Russian journalist detained, beaten in eastern Ukraine
June 18, New York: A correspondent for the independent Moscow-based Novaya Gazeta was obstructed and briefly detained by the self-declared Donetsk People’s Republic (DNR) in eastern Ukraine on Tuesday, according to news reports. Pavel Kanygin, a special correspondent for the newspaper, said he was beaten and interrogated in custody and then forced to leave the country, the reports said.
“CPJ condemns the detention, harassment, and beating by the Donetsk People’s Republic of Pavel Kanygin, who after all was seeking accreditation to do his job of reporting on the conflict in eastern Ukraine,” CPJ Europe and Central Asia Program Coordinator Nina Ognianova said. “Obstructing a journalist, attacking him, and throwing him out of the territory only reinforces the notion that the Donetsk People’s Republic has something to hide.”
Kanygin, who has written multiple reports on the conflict in eastern Ukraine, spent a few days in Kiev, the capital, then went to the DNR press office in Donetsk on Tuesday so he could apply for accreditation to report on the pro-Russia separatist-controlled territory, Novaya Gazeta Deputy Editor Sergey Sokolov told CPJ.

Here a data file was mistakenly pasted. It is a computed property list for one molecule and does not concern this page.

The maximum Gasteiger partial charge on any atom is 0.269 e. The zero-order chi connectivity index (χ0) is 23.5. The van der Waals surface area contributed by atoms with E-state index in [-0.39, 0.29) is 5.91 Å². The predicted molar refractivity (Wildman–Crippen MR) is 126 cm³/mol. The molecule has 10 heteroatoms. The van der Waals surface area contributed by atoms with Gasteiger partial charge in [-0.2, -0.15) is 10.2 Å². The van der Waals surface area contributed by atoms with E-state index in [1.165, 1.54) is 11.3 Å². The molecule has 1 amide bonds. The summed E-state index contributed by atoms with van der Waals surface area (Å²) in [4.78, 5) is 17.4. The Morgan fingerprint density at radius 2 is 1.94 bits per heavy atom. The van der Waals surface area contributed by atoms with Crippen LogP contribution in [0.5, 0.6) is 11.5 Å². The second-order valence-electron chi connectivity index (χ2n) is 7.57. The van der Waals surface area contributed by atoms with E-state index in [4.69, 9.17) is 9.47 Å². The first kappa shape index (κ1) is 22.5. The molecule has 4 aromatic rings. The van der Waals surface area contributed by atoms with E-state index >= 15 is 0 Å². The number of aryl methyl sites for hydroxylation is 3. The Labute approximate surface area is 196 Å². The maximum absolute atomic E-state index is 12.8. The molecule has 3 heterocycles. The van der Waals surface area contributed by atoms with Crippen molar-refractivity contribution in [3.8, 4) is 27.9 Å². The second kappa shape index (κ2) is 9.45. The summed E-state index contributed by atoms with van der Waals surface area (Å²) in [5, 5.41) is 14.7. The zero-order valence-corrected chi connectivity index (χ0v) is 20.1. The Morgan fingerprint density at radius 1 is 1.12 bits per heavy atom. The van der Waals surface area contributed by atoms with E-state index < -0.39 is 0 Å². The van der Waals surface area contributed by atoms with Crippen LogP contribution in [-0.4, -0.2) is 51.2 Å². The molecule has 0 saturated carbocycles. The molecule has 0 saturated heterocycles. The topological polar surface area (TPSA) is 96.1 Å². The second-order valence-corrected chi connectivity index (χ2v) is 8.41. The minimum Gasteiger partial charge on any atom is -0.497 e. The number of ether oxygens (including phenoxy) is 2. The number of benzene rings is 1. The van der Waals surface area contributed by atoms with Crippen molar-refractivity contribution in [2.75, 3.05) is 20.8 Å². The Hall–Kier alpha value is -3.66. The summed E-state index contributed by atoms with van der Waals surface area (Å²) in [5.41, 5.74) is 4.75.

At the press office, DNR separatists searched him and found a Ukrainian journalist’s business card in Kanygin’s possession, according to Novaya Gazeta. The separatists called him a criminal and accused him of working for Ukrainian media, the report said. The newspaper said that Kanygin was forced to undergo a blood test, which the separatists told him was positive for drugs. Novaya Gazetaalso cited Kanygin as saying that the DNR officers called him a “druggie” and accused him of receiving a salary from both the U.S. State Department and the Ukrainian Security Service.
Novaya Gazeta‘s senior managers, including Editor-in-Chief Dmitry Muratov, said the allegations against Kanygin were fabricated.
DNR separatists interrogated him and beat him while he was in custody, the journalist told Novaya Gazeta upon his release. “An officer pointed a gun at me and told me that if I move, he will shoot me,” he said. “Then he asked me who I am for–them or the ‘ukropy’ [a derogatory term for Ukrainians used by the separatists]. When I told him I am for peace, he hit me in the eye with his fist.”
The Oslo Times